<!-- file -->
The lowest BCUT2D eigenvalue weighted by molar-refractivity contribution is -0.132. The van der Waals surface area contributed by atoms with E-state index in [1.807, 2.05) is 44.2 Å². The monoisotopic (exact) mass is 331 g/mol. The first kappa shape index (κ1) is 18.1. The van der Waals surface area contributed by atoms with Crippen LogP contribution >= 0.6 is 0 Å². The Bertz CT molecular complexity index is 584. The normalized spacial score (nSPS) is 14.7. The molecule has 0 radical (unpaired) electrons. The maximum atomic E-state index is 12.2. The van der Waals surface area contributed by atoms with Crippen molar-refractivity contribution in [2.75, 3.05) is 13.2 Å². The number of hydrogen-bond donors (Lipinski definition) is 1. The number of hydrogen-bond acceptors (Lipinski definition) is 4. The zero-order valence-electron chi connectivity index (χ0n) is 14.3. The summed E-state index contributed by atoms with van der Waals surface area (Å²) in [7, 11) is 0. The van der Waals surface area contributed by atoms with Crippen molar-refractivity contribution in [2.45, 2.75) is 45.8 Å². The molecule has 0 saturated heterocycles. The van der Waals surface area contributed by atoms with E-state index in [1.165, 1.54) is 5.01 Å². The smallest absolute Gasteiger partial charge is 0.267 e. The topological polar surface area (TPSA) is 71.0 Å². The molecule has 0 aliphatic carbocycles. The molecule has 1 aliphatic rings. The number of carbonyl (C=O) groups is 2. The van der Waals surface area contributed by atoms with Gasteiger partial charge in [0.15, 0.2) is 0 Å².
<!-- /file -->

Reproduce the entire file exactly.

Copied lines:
The lowest BCUT2D eigenvalue weighted by molar-refractivity contribution is -0.132. The van der Waals surface area contributed by atoms with E-state index in [1.807, 2.05) is 44.2 Å². The monoisotopic (exact) mass is 331 g/mol. The first kappa shape index (κ1) is 18.1. The van der Waals surface area contributed by atoms with Crippen LogP contribution >= 0.6 is 0 Å². The Bertz CT molecular complexity index is 584. The normalized spacial score (nSPS) is 14.7. The molecule has 0 radical (unpaired) electrons. The maximum atomic E-state index is 12.2. The van der Waals surface area contributed by atoms with Crippen molar-refractivity contribution in [2.75, 3.05) is 13.2 Å². The number of hydrogen-bond donors (Lipinski definition) is 1. The number of hydrogen-bond acceptors (Lipinski definition) is 4. The zero-order valence-electron chi connectivity index (χ0n) is 14.3. The summed E-state index contributed by atoms with van der Waals surface area (Å²) in [7, 11) is 0. The van der Waals surface area contributed by atoms with Crippen molar-refractivity contribution in [2.45, 2.75) is 45.8 Å². The molecule has 0 saturated heterocycles. The van der Waals surface area contributed by atoms with E-state index in [1.165, 1.54) is 5.01 Å². The smallest absolute Gasteiger partial charge is 0.267 e. The topological polar surface area (TPSA) is 71.0 Å². The molecule has 0 aliphatic carbocycles. The molecule has 1 aliphatic rings. The number of carbonyl (C=O) groups is 2. The van der Waals surface area contributed by atoms with Gasteiger partial charge in [0.15, 0.2) is 0 Å².